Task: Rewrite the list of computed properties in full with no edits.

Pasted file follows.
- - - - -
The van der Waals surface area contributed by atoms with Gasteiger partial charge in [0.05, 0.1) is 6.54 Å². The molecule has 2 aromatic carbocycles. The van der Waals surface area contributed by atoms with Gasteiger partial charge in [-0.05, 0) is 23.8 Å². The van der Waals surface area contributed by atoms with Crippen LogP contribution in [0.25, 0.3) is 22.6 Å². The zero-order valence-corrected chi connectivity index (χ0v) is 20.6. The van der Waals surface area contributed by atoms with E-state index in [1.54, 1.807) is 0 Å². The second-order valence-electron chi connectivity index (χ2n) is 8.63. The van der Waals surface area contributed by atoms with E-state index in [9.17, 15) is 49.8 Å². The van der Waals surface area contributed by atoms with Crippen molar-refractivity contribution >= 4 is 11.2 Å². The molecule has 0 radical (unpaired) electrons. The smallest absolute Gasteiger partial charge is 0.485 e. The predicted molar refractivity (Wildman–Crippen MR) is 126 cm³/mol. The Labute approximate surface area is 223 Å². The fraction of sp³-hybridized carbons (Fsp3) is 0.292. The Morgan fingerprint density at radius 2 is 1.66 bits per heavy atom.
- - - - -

The van der Waals surface area contributed by atoms with Gasteiger partial charge in [0.05, 0.1) is 6.54 Å². The molecule has 2 aromatic carbocycles. The van der Waals surface area contributed by atoms with Gasteiger partial charge in [-0.05, 0) is 23.8 Å². The van der Waals surface area contributed by atoms with Crippen LogP contribution in [0.25, 0.3) is 22.6 Å². The zero-order valence-corrected chi connectivity index (χ0v) is 20.6. The van der Waals surface area contributed by atoms with E-state index in [1.54, 1.807) is 0 Å². The second-order valence-electron chi connectivity index (χ2n) is 8.63. The van der Waals surface area contributed by atoms with E-state index in [9.17, 15) is 49.8 Å². The van der Waals surface area contributed by atoms with Crippen molar-refractivity contribution >= 4 is 11.2 Å². The molecule has 0 radical (unpaired) electrons. The smallest absolute Gasteiger partial charge is 0.485 e. The predicted molar refractivity (Wildman–Crippen MR) is 126 cm³/mol. The Labute approximate surface area is 223 Å². The fraction of sp³-hybridized carbons (Fsp3) is 0.292. The Morgan fingerprint density at radius 2 is 1.66 bits per heavy atom.